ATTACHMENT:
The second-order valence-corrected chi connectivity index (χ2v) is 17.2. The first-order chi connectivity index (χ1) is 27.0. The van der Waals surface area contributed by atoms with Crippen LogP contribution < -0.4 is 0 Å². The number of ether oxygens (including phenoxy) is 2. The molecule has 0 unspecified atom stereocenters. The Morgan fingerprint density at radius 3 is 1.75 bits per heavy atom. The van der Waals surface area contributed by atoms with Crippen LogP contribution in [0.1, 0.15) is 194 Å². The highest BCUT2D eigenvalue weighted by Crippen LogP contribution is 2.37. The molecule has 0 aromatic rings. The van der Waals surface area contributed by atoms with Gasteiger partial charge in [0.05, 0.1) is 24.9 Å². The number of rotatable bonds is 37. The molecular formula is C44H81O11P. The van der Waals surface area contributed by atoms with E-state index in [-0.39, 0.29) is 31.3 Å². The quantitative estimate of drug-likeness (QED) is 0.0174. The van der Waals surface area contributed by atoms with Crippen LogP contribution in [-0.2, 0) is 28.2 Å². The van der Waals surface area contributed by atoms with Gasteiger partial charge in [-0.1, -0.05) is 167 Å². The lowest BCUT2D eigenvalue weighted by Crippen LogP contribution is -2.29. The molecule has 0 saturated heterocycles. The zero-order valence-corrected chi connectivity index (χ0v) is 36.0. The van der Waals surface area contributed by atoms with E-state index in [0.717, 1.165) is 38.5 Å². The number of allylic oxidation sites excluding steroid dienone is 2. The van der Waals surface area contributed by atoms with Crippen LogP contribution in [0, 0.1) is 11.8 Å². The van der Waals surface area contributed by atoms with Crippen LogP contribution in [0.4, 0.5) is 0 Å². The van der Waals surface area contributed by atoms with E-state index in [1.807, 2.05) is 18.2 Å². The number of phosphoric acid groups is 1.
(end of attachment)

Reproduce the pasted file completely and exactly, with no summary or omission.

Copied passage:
The second-order valence-corrected chi connectivity index (χ2v) is 17.2. The first-order chi connectivity index (χ1) is 27.0. The van der Waals surface area contributed by atoms with Crippen LogP contribution < -0.4 is 0 Å². The number of ether oxygens (including phenoxy) is 2. The molecule has 0 unspecified atom stereocenters. The Morgan fingerprint density at radius 3 is 1.75 bits per heavy atom. The van der Waals surface area contributed by atoms with Crippen LogP contribution in [0.1, 0.15) is 194 Å². The highest BCUT2D eigenvalue weighted by Crippen LogP contribution is 2.37. The molecule has 0 aromatic rings. The van der Waals surface area contributed by atoms with Gasteiger partial charge in [0.05, 0.1) is 24.9 Å². The number of rotatable bonds is 37. The molecular formula is C44H81O11P. The van der Waals surface area contributed by atoms with E-state index in [-0.39, 0.29) is 31.3 Å². The quantitative estimate of drug-likeness (QED) is 0.0174. The van der Waals surface area contributed by atoms with Crippen LogP contribution in [-0.2, 0) is 28.2 Å². The van der Waals surface area contributed by atoms with Gasteiger partial charge in [-0.1, -0.05) is 167 Å². The lowest BCUT2D eigenvalue weighted by Crippen LogP contribution is -2.29. The molecule has 0 saturated heterocycles. The zero-order valence-corrected chi connectivity index (χ0v) is 36.0. The van der Waals surface area contributed by atoms with E-state index in [0.717, 1.165) is 38.5 Å². The number of allylic oxidation sites excluding steroid dienone is 2. The van der Waals surface area contributed by atoms with Crippen LogP contribution in [0, 0.1) is 11.8 Å². The van der Waals surface area contributed by atoms with Crippen LogP contribution in [0.4, 0.5) is 0 Å². The van der Waals surface area contributed by atoms with E-state index in [1.807, 2.05) is 18.2 Å². The number of phosphoric acid groups is 1.